The provincial government is preparing to go to Islanders with a draft proposal for an energy strategy that would see the province set a framework for dealing with the challenges of greenhouse reduction targets and skyrocketing fuel costs.
George Webster, minister of environment, energy and forestry, spoke recently to a meeting of the Atlantic Provinces Economic Council, telling them the Island is hoping to secure its energy future both by reducing its own energy appetite and by diversifying the sources from which P.E.I. draws its power.
“There is absolutely no question that the most cost-effective way to reduce energy costs is to reduce energy demand through energy efficiency measures,” Webster said in the meeting’s opening speech.
He said the province has finished an energy efficiency potential study and will be looking for input from the public and the business community on ways they’d like to see the province push for greater efficiency.
He said recent studies suggest 90 per cent of Canadian business would like to see government do more to promote energy efficiency and support research on new energy sources.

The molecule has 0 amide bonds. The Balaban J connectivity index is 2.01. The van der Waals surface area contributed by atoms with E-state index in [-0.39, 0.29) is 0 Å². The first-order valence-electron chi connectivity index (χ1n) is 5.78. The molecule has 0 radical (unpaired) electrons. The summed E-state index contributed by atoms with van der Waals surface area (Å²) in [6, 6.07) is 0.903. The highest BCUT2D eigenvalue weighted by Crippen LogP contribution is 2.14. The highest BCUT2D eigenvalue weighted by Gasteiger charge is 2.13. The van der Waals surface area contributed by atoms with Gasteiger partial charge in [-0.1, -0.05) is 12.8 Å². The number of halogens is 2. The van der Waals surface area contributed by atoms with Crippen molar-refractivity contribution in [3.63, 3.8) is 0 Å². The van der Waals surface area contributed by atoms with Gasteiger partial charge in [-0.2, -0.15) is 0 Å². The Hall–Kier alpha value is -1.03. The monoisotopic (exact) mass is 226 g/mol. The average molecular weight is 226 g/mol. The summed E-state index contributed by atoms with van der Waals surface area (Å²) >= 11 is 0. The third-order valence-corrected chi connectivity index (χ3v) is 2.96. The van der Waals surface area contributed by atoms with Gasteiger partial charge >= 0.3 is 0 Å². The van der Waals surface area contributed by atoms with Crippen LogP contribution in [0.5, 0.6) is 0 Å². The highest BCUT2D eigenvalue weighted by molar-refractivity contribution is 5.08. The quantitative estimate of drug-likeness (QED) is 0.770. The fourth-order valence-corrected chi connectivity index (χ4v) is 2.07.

Webster said both the energy efficiency effort and the options for energy diversification would be dealt with in a new energy efficiency strategy that government hopes to unveil this spring. Consultants MRSB of Charlottetown are working on a draft strategy that should come out in December and government plans to go to Islanders for feedback and advice.
“That public input will be a critical piece,” the minister said. “We want to hear from individual Islanders, from business owners and other interested groups. We will then incorporate that feedback and finalize a new energy strategy by next spring.”
Webster said the province is serious about widening its sources of energy. Fossil fuels now account for 80 per cent of the energy consumed in the province as a whole, a source that becomes less appealing with the cost of crude oil topping $90 a barrel this week.
The last energy strategy for the province was delivered in 2004 by then-minister Jamie Ballem. That document called for greater development of renewable energy sources, including a proposal to encourage rapid expansion of wind energy production. Wind now accounts for some 70 megawatts of electricity capacity, with a further 79 megawatts in the works at Ventus Energy’s wind farm project in West Cape.
By Ron Ryder
13 November 2007
|Wind Watch relies entirely
on User Funding